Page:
> circulate the venom toward your heart, which is a no-no. I'd like to hear from somebody who knows
    > Jack on the topic.
    >
    > Paladin

    first of all snake bite kits are passe`, you want a Sawyer Venom Exctractor, sort of a reverse
    syringe device. Then, the basic rules are: stay calm, remove any jewelry, immobilize if possible,
    and get to EMS as fas as possilbe. Mark bite with pen for ER.

    Penny
     
  4. Sorni

    Sorni Guest

    "Penny S." <[email protected]> wrote in message news:[email protected]...
    > Paladin thoughtfully penned:
    > > "Cleanbean" <[email protected]> wrote in message
    > > news:<[email protected]>...
    > >> I usually hear them moving through the brush and don't see many but I did over the weekend.
    > >> {snip}

    > > That's some trail critter, Texas style! Re your question, that's a good one. I'll bet the
    > > general rule of thumb is to not ride out, but sit tight, so you don't vigorously stimulate blood
    > > flow & circulate the venom toward your heart, which is a no-no. I'd like to hear from somebody
    > > who knows Jack on the topic.
    > >
    > > Paladin
    >
    > first of all snake bite kits are passe`, you want a Sawyer Venom
    Exctractor,
    > sort of a reverse syringe device. Then, the basic rules are: stay calm, remove any jewelry,
    > immobilize if possible, and get to EMS as fas as possilbe. Mark bite with pen for ER.

    Remove jewelry, Gracie? That so the EMT's get some trail swag as sort of a tip? :)

    Bill "today's ride first in a week WITHOUT seeing a rattler" S.
     
  5. Shaun Rimmer

    Shaun Rimmer Guest

    Sorni <[email protected]> wrote in message
    news:[email protected]...
    > "Penny S." <[email protected]> wrote in message
    > news:[email protected]...
    > > Paladin thoughtfully penned:
    > > > "Cleanbean" <[email protected]> wrote in message
    > > > news:<[email protected]>...
    > > >> I usually hear them moving through the brush and don't see many but I did over the weekend.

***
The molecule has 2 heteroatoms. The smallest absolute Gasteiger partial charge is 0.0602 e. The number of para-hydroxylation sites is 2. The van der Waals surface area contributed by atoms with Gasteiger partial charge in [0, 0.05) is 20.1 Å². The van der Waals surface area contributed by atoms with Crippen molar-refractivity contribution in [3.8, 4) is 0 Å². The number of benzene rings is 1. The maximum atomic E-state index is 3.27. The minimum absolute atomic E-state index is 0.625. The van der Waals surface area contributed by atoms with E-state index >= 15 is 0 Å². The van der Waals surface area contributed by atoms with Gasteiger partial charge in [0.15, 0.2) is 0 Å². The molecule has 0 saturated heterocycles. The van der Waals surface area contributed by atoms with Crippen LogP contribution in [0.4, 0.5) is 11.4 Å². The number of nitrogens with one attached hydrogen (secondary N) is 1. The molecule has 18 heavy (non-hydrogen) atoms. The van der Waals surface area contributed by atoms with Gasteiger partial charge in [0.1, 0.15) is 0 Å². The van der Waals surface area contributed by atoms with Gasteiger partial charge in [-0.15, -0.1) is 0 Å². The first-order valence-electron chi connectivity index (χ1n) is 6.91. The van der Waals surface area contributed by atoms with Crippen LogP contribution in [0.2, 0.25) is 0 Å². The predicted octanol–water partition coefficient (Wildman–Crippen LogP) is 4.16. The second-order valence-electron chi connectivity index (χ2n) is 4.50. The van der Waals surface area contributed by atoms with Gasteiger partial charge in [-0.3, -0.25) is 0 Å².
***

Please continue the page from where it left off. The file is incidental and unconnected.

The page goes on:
> > >> {snip}
    >
    > > > That's some trail critter, Texas style! Re your question, that's a good one. I'll bet the
    > > > general rule of thumb is to not ride out, but sit tight, so you don't vigorously stimulate
    > > > blood flow & circulate the venom toward your heart, which is a no-no. I'd like to hear from
    > > > somebody who knows Jack on the topic.
    > > >
    > > > Paladin
    > >
    > > first of all snake bite kits are passe`, you want a Sawyer Venom
    > Exctractor,
    > > sort of a reverse syringe device. Then, the basic rules are: stay calm, remove any jewelry,
    > > immobilize if possible, and get to EMS as fas as possilbe. Mark bite with pen for ER.
    >
    > Remove jewelry, Gracie? That so the EMT's get some trail swag as sort of
    a
    > tip? :)

    Because if you don't, in conjunction with venom induced swelling, asphyxiation can occur, as can
    loss of appendages due to highly restricted blood flow, but you knew that.............

    Shaun aRe
     
  6. Bb

    Bb Guest

    On Mon, 19 May 2003 20:47:42 -0700, Penny S. wrote:

    > first of all snake bite kits are passe`, you want a Sawyer Venom Exctractor, sort of a reverse
    > syringe device. Then, the basic rules are: stay calm, remove any jewelry, immobilize if possible,
    > and get to EMS as fas as possilbe. Mark bite with pen for ER.

    Seems the point was this: since he's on a bike, he has to CHOOSE whether to immobilize *OR* get to
    the EMS as fast as possible.

    --
    -BB- To reply to me, drop the attitude (from my e-mail address, at least)
     
  7. Penny S.

    Penny S. Guest

    Sorni thoughtfully penned:
    > "Penny S.">>
    >> first of all snake bite kits are passe`, you want a Sawyer Venom Exctractor, sort of a reverse
    >> syringe device. Then, the basic rules are: stay calm, remove any jewelry, immobilize if possible,
    >> and get to EMS as fas as possilbe. Mark bite with pen for ER.
    >
    > Remove jewelry, Gracie? That so the EMT's get some trail swag as sort of a tip? :) a rattler" S.

    no--- that's in case of swelling.. .nothing like them having to try and cut a ring off when the hand
    is swelling...

    Penny
     
  8. Penny S.

    Penny S. Guest

    BB thoughtfully penned:
    > On Mon, 19 May 2003 20:47:42 -0700, Penny S. wrote:
    >
    >> first of all snake bite kits are passe`, you want a Sawyer Venom Extractor, sort of a reverse
    >> syringe device. Then, the basic rules are: stay calm, remove any jewelry, immobilize if possible,
    >> and get to EMS as fas as possible. Mark bite with pen for ER.
    >
    > Seems the point was this: since he's on a bike, he has to CHOOSE whether to immobilize *OR* get to
    > the EMS as fast as possible.

    Depends on how far out you are I guess, and whether your local bike patrol is around, and whether
    they have a trailer gurney type thing,

    P.
     
  9. Sorni

    Sorni Guest

    "Shaun Rimmer" <[email protected]> wrote in message
    news:[email protected]...
    >
    > Sorni <[email protected]> wrote in message
    > news:[email protected]...
    > > "Penny S." <[email protected]> wrote in message
    > > news:[email protected]...

    > > > first of all snake bite kits are passe`, you want a Sawyer Venom
    > > Exctractor,
    > > > sort of a reverse syringe device. Then, the basic rules are: stay
    calm,
    > > > remove any jewelry, immobilize if possible, and get to EMS as fas as possilbe. Mark bite with
    > > > pen for ER.
    > >